Louis Daniel Armstrong (August 4, 1901 – July 6, 1971) was a jazz trumpeter and singer who gained widespread recognition in the 1920s. He was born and raised in New Orleans, the birth place of jazz, and is one of the most influential figures of the genre.
Armstrong helped to shift the focus of jazz from an improvisational style to a solo performance style. After relocating with his mentor Joe “King” Oliver to Chicago, he began to play in the Creole Jazz Band and garnered attention for his performances at cutting contest musical competitions. After moving to New York at the request of Fletcher Henderson, Armstrong established himself as a prominent soloist. After getting married, he returned to Chicago and began to form his own jazz bands. By the 1950’s, Armstrong was solidified as a music icon.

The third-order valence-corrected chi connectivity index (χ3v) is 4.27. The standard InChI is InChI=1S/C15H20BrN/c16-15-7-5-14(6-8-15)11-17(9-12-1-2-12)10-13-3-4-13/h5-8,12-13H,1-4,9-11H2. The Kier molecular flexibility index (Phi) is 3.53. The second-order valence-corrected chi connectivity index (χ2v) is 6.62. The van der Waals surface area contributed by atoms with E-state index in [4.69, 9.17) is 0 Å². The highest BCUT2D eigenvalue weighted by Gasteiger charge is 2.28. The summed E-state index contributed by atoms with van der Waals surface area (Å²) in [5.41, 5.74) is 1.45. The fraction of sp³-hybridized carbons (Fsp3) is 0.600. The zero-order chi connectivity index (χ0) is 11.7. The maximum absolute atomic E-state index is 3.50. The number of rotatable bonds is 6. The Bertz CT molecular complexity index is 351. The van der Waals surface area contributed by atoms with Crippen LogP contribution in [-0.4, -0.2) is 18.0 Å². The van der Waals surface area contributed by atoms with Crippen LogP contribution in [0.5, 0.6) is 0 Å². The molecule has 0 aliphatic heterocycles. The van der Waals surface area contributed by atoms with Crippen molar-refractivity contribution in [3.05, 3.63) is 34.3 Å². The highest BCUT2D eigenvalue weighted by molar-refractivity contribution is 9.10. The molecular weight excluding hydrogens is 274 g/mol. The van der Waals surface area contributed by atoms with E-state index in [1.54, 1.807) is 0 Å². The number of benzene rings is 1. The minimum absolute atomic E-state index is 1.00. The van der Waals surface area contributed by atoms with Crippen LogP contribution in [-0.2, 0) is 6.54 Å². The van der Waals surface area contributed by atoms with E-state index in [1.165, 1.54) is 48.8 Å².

Louis Armstrong has a very distinct and recognizable voice. His raspy tone, improvisational skills and scat singing are all some of his trademarks. He was able to bend the melody and lyrics of songs, captivate audiences, and amaze with his command over the trumpet. His influence spans many different generations and genres as he was one of the first black artists to crossover into mainstream/white popularity and international recognition.
During the Harlem Renaissance, Louis Armstrong was known as “The World’s Greatest Trumpet Player”. He inspired other musicians but also non-musicians such as the poet and author Langston Hughes. Hughes credited Armstrong for being one of the most important figures in jazz, a genre that inspired him as a writer. Armstrong’s performances also brought together black and white audiences, a rare occurrence at the time.
Louis Armstrong is not only a jazz icon but also will forever be regarded as one of the most influential musicians of the 20th century.